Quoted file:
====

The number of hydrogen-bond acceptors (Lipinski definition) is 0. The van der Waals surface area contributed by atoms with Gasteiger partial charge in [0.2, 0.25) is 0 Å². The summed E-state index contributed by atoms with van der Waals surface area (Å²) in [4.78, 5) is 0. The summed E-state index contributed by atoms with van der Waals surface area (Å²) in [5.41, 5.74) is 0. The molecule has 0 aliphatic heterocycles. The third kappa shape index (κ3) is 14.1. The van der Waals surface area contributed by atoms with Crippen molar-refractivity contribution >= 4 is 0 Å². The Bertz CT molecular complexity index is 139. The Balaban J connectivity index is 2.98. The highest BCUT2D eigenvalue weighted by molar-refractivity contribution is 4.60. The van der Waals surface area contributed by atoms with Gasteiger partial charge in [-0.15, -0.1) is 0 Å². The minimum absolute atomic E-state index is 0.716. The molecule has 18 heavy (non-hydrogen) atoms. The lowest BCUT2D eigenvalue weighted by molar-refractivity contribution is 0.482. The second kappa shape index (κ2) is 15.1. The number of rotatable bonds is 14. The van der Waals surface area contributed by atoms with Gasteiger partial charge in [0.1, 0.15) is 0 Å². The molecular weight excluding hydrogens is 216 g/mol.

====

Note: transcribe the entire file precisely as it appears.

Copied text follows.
The number of hydrogen-bond acceptors (Lipinski definition) is 0. The van der Waals surface area contributed by atoms with Gasteiger partial charge in [0.2, 0.25) is 0 Å². The summed E-state index contributed by atoms with van der Waals surface area (Å²) in [4.78, 5) is 0. The summed E-state index contributed by atoms with van der Waals surface area (Å²) in [5.41, 5.74) is 0. The molecule has 0 aliphatic heterocycles. The third kappa shape index (κ3) is 14.1. The van der Waals surface area contributed by atoms with Crippen molar-refractivity contribution >= 4 is 0 Å². The Bertz CT molecular complexity index is 139. The Balaban J connectivity index is 2.98. The highest BCUT2D eigenvalue weighted by molar-refractivity contribution is 4.60. The van der Waals surface area contributed by atoms with Gasteiger partial charge in [-0.15, -0.1) is 0 Å². The minimum absolute atomic E-state index is 0.716. The molecule has 18 heavy (non-hydrogen) atoms. The lowest BCUT2D eigenvalue weighted by molar-refractivity contribution is 0.482. The second kappa shape index (κ2) is 15.1. The number of rotatable bonds is 14. The van der Waals surface area contributed by atoms with Gasteiger partial charge in [0.1, 0.15) is 0 Å². The molecular weight excluding hydrogens is 216 g/mol.